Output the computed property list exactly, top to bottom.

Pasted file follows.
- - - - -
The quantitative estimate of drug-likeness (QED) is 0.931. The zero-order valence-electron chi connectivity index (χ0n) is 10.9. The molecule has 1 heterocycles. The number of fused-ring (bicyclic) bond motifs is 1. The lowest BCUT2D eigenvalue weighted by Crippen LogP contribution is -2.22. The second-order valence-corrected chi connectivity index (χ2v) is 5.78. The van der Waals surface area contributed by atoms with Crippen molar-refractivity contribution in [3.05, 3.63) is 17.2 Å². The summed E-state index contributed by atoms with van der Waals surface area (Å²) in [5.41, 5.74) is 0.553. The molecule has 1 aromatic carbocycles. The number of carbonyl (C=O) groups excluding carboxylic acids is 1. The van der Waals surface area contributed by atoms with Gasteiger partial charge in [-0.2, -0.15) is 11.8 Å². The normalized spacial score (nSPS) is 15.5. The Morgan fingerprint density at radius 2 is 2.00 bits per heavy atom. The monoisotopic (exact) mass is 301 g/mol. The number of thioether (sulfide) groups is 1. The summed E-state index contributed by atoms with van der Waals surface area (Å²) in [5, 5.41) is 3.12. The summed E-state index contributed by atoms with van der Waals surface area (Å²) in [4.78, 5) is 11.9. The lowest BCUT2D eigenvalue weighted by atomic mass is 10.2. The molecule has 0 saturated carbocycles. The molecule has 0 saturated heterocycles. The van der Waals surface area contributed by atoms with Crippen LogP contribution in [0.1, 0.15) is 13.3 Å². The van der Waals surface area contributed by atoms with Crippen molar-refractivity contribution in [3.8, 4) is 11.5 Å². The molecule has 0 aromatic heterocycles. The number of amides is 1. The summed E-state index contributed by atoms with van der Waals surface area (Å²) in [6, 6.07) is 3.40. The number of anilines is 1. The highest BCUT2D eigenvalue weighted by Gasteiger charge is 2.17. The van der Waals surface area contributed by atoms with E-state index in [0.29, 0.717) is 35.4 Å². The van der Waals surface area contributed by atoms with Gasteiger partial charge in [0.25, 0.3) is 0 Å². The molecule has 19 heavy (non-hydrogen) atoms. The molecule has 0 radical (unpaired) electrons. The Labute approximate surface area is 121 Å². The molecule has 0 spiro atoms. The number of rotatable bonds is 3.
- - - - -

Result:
The quantitative estimate of drug-likeness (QED) is 0.931. The zero-order valence-electron chi connectivity index (χ0n) is 10.9. The molecule has 1 heterocycles. The number of fused-ring (bicyclic) bond motifs is 1. The lowest BCUT2D eigenvalue weighted by Crippen LogP contribution is -2.22. The second-order valence-corrected chi connectivity index (χ2v) is 5.78. The van der Waals surface area contributed by atoms with Crippen molar-refractivity contribution in [3.05, 3.63) is 17.2 Å². The summed E-state index contributed by atoms with van der Waals surface area (Å²) in [5.41, 5.74) is 0.553. The molecule has 1 aromatic carbocycles. The number of carbonyl (C=O) groups excluding carboxylic acids is 1. The van der Waals surface area contributed by atoms with Gasteiger partial charge in [-0.2, -0.15) is 11.8 Å². The normalized spacial score (nSPS) is 15.5. The Morgan fingerprint density at radius 2 is 2.00 bits per heavy atom. The monoisotopic (exact) mass is 301 g/mol. The number of thioether (sulfide) groups is 1. The summed E-state index contributed by atoms with van der Waals surface area (Å²) in [5, 5.41) is 3.12. The summed E-state index contributed by atoms with van der Waals surface area (Å²) in [4.78, 5) is 11.9. The lowest BCUT2D eigenvalue weighted by atomic mass is 10.2. The molecule has 0 saturated carbocycles. The molecule has 0 saturated heterocycles. The van der Waals surface area contributed by atoms with Crippen LogP contribution in [0.1, 0.15) is 13.3 Å². The van der Waals surface area contributed by atoms with Crippen molar-refractivity contribution in [3.8, 4) is 11.5 Å². The molecule has 0 aromatic heterocycles. The number of amides is 1. The summed E-state index contributed by atoms with van der Waals surface area (Å²) in [6, 6.07) is 3.40. The number of anilines is 1. The highest BCUT2D eigenvalue weighted by Gasteiger charge is 2.17. The van der Waals surface area contributed by atoms with E-state index in [0.29, 0.717) is 35.4 Å². The van der Waals surface area contributed by atoms with Gasteiger partial charge in [0.25, 0.3) is 0 Å². The molecule has 19 heavy (non-hydrogen) atoms. The molecule has 0 radical (unpaired) electrons. The Labute approximate surface area is 121 Å². The molecule has 0 spiro atoms. The number of rotatable bonds is 3.